The Muslim population in some European countries could triple by 2050 while it will barely change in others, according to new projections.
The Muslim population in some European countries could triple by 2050 while it will barely change in others, according to new projections. The projections were in a report titled “Europe’s Growing Muslim Population” released on Wednesday night by the Washington-based Pew Research Centre, reports the Guardian. The report shows a stark west-east divide. The Muslim share of Germany’s population could grow from 6.1 per cent in 2016 to 19.7 per cent in 2050 if high migration continues, whereas over the border Poland’s share would change from 0.1 per cent to 0.2 per cent in the same scenario. Even if all current 28 European Union (EU) members, plus Norway and Switzerland, closed their borders to migrants, the Muslim population share in the west would continue to grow owing to a younger age profile and higher fertility rates, but remain very low in the east.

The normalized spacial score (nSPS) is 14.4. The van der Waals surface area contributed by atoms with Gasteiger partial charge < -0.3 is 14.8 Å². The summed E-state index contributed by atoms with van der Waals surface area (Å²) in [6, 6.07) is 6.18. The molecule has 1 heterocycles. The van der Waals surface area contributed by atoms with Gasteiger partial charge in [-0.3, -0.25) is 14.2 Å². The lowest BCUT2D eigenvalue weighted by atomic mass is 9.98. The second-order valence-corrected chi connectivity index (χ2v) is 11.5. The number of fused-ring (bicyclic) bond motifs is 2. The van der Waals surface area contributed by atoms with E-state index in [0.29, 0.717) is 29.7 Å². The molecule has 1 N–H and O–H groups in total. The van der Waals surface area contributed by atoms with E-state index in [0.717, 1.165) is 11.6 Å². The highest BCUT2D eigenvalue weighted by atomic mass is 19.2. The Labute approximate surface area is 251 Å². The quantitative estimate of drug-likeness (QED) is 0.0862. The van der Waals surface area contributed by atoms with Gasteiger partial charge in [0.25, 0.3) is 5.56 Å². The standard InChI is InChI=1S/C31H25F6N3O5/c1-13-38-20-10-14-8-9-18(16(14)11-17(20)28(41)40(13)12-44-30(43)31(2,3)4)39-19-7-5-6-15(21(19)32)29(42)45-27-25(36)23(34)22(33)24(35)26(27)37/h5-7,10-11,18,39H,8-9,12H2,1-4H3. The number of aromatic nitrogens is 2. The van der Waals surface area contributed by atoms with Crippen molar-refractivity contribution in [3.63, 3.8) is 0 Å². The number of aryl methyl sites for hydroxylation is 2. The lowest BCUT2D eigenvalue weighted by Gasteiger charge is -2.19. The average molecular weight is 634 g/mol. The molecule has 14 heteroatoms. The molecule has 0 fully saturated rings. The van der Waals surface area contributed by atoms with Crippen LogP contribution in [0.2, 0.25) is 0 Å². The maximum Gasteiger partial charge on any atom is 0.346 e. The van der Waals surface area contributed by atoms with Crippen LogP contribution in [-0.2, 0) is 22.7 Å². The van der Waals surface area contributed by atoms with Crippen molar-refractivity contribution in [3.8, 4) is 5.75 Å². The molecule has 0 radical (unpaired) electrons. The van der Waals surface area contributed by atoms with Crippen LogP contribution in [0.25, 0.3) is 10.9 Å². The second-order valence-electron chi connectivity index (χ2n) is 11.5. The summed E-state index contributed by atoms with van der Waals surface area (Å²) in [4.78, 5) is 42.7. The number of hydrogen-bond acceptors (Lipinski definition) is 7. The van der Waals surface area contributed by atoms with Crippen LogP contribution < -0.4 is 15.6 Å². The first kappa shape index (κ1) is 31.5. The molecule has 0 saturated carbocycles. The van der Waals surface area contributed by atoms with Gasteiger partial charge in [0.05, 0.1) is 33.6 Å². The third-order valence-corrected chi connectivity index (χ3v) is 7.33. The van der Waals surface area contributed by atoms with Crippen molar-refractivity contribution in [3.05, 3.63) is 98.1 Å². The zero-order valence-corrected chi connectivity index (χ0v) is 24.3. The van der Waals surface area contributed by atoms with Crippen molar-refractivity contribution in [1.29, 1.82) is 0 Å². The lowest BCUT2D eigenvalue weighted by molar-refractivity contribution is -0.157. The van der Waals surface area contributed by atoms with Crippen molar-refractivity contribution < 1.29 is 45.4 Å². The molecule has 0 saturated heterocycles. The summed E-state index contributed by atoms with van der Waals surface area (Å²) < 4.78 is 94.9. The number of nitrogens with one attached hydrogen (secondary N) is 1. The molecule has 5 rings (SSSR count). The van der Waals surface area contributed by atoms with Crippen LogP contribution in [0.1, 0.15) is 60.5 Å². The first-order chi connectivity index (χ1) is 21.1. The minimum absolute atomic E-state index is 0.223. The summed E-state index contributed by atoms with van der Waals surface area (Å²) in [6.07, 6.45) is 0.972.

According to Pew’s data, Muslims made up 4.9 per cent of Europe’s population in 2016, with an estimated 25.8 million people across 30 countries, up from 19.5 million people in 2010. The number of Muslim migrants arriving in Europe surged after 2014 to almost half a million annually, largely due to people fleeing conflicts in Syria, Iraq and Afghanistan. Researchers considered three scenarios for the increase: zero migration between 2016 and 2050; medium migration, in which the flow of refugees stops but people continue to migrate for other reasons; and high migration, in which the record flow of migrants between 2014 and 2016 continues indefinitely with the same religious composition.
Apart from migration, the number of Muslims in Europe is set to grow considerably through natural increases, the Guardian quoted the report as saying. Europe’s Muslims have more children than members of other religious groups, or people of no religion, the study showed. The European average fertility rate is 2.6 for Muslims compared to 1.6 for non-Muslims. The Muslim population is also much younger than non-Muslims. The proportion of Muslims under the age of 15 is 27 per cent, nearly double the proportion of under-15 non-Muslims at 15 per cent.